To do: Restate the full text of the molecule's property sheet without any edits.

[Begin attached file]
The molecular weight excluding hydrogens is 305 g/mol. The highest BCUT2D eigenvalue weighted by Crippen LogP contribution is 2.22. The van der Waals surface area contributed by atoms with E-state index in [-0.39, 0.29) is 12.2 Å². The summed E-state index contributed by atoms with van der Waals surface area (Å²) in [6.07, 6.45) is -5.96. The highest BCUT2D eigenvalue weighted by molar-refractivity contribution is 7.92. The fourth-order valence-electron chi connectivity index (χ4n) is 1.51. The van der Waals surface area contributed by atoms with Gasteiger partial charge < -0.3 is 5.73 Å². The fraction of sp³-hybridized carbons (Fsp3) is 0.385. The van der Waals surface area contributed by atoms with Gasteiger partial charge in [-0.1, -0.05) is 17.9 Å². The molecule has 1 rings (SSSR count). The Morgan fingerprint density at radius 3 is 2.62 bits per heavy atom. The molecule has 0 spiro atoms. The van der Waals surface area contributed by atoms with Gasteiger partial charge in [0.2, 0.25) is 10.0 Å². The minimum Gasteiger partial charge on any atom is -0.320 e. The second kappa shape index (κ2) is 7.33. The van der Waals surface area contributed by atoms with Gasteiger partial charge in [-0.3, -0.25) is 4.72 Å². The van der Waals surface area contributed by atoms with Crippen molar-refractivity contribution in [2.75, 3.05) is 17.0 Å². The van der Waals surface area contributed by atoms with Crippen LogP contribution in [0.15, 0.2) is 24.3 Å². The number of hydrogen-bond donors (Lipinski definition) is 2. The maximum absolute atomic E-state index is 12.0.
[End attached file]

The molecular weight excluding hydrogens is 305 g/mol. The highest BCUT2D eigenvalue weighted by Crippen LogP contribution is 2.22. The van der Waals surface area contributed by atoms with E-state index in [-0.39, 0.29) is 12.2 Å². The summed E-state index contributed by atoms with van der Waals surface area (Å²) in [6.07, 6.45) is -5.96. The highest BCUT2D eigenvalue weighted by molar-refractivity contribution is 7.92. The fourth-order valence-electron chi connectivity index (χ4n) is 1.51. The van der Waals surface area contributed by atoms with Gasteiger partial charge < -0.3 is 5.73 Å². The fraction of sp³-hybridized carbons (Fsp3) is 0.385. The van der Waals surface area contributed by atoms with Gasteiger partial charge in [-0.1, -0.05) is 17.9 Å². The molecule has 1 rings (SSSR count). The Morgan fingerprint density at radius 3 is 2.62 bits per heavy atom. The molecule has 0 spiro atoms. The van der Waals surface area contributed by atoms with Gasteiger partial charge in [0.2, 0.25) is 10.0 Å². The minimum Gasteiger partial charge on any atom is -0.320 e. The second kappa shape index (κ2) is 7.33. The van der Waals surface area contributed by atoms with Gasteiger partial charge in [-0.3, -0.25) is 4.72 Å². The van der Waals surface area contributed by atoms with Crippen molar-refractivity contribution in [2.75, 3.05) is 17.0 Å². The van der Waals surface area contributed by atoms with Crippen LogP contribution in [0.15, 0.2) is 24.3 Å². The number of hydrogen-bond donors (Lipinski definition) is 2. The maximum absolute atomic E-state index is 12.0.